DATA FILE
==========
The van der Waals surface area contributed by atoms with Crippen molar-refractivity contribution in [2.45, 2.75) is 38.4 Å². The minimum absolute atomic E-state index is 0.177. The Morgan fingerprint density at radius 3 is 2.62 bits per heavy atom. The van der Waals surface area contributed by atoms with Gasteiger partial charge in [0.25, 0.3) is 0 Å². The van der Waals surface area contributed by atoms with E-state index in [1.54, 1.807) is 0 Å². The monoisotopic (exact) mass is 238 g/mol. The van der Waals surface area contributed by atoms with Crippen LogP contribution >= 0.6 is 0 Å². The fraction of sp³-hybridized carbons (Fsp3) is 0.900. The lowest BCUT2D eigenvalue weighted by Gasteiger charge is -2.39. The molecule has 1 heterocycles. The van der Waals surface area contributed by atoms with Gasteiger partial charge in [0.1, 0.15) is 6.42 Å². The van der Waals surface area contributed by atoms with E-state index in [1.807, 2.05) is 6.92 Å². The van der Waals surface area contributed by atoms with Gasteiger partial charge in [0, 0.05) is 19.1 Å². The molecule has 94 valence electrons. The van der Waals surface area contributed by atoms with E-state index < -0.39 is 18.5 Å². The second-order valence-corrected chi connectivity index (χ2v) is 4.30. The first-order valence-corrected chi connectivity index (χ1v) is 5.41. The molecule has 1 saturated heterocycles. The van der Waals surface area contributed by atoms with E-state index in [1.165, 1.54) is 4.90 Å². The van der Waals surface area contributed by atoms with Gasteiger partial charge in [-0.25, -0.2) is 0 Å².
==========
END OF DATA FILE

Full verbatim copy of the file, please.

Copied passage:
The van der Waals surface area contributed by atoms with Crippen molar-refractivity contribution in [2.45, 2.75) is 38.4 Å². The minimum absolute atomic E-state index is 0.177. The Morgan fingerprint density at radius 3 is 2.62 bits per heavy atom. The van der Waals surface area contributed by atoms with Gasteiger partial charge in [0.25, 0.3) is 0 Å². The van der Waals surface area contributed by atoms with E-state index in [1.54, 1.807) is 0 Å². The monoisotopic (exact) mass is 238 g/mol. The van der Waals surface area contributed by atoms with Crippen LogP contribution >= 0.6 is 0 Å². The fraction of sp³-hybridized carbons (Fsp3) is 0.900. The lowest BCUT2D eigenvalue weighted by Gasteiger charge is -2.39. The molecule has 1 heterocycles. The van der Waals surface area contributed by atoms with Gasteiger partial charge in [0.1, 0.15) is 6.42 Å². The van der Waals surface area contributed by atoms with E-state index in [1.807, 2.05) is 6.92 Å². The van der Waals surface area contributed by atoms with Gasteiger partial charge in [0, 0.05) is 19.1 Å². The molecule has 94 valence electrons. The van der Waals surface area contributed by atoms with E-state index < -0.39 is 18.5 Å². The second-order valence-corrected chi connectivity index (χ2v) is 4.30. The first-order valence-corrected chi connectivity index (χ1v) is 5.41. The molecule has 1 saturated heterocycles. The van der Waals surface area contributed by atoms with E-state index in [1.165, 1.54) is 4.90 Å². The van der Waals surface area contributed by atoms with Gasteiger partial charge in [-0.25, -0.2) is 0 Å².